Overall, there is no general pattern for representation of body art and modifications in the media.  The online world acts more as a place for community building and ideas.  Movies largely ignore body art, or use it for some form of symbolism or storytelling.  Television, on the other hand, documents body art, and is carefully produced and edited for the viewer to leave with a certain perception.

Saturday, April 25, 2015

We, the Transhumans

Transhumanism is a topic that I wish we could have covered more thoroughly.

This modification entails using modern technology to further develop the human condition. I would argue, however, that this is already in effect and so we are already transhuman. Consider: one of the goals of transhumanism is to increase human longevity. But we've already accomplished this! The life expectancy of humans have increased enormously in the past century:

As can be seen by this plot, the average life expectancy in developed nations were around 1850s were around 40 years old. In the past century, the life expectancy has shot up to nearly double this. The World Health Organization (WHO) lists the U.S.'s life expectancy at 77.8 for men and 82.2 for women. These higher life expectancies are attributed to better public health, like improved medical treatments for previously terminal diseases. So basically, improvements to technology have allowed humans to double their life expectancy in just one hundred years. Doesn't this sound like transhumanism ideas already?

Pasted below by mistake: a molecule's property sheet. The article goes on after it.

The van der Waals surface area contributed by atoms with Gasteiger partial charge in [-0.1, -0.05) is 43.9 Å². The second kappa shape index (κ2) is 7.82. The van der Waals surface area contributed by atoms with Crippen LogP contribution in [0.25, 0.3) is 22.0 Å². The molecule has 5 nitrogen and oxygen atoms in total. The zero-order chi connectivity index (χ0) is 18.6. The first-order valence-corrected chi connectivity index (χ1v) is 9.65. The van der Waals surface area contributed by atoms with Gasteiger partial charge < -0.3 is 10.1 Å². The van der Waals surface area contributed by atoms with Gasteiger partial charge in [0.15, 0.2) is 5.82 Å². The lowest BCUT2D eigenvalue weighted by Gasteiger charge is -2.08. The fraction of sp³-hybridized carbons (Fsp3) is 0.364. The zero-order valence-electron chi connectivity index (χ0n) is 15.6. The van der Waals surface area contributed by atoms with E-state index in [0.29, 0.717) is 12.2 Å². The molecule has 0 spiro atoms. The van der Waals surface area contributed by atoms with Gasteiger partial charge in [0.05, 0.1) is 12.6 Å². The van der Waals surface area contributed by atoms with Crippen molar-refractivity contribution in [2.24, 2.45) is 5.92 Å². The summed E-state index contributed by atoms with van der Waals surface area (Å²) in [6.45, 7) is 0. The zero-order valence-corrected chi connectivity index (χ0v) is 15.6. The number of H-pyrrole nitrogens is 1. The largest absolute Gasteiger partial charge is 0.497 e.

Another reason I hoped to talk about transhumanism is to hear the arguments against it. Coming from a technological perspective, I have yet to find any logical criticisms. The two arguments I've seen are that transhumanism a) unnatural and b) wrong for trying to play God. As an agnostic (leaning towards atheism), the latter argument holds little wait for me and I cannot rebut simply because I'm not sure how to argue against religion. The former argument, however, is trivial. Society lives already with 'unnatural' things apart of daily life: cell phones, cars, electricity, nylon, radiation therapy and antibiotics, glasses and laser eye surgery, global positioning systems and their associated satellites, blood transfusions, computers, etc, not to mention numerous scientific achievements not seen in daily life, like invisible lasers powerful enough to char a chicken in seconds or to shoot down aircraft and particle accelerators able to speed particles to almost the speed of light and smash them together. If we are to equate "unnatural" to "bad", then I suppose we should also eliminate all these things form our lives as well.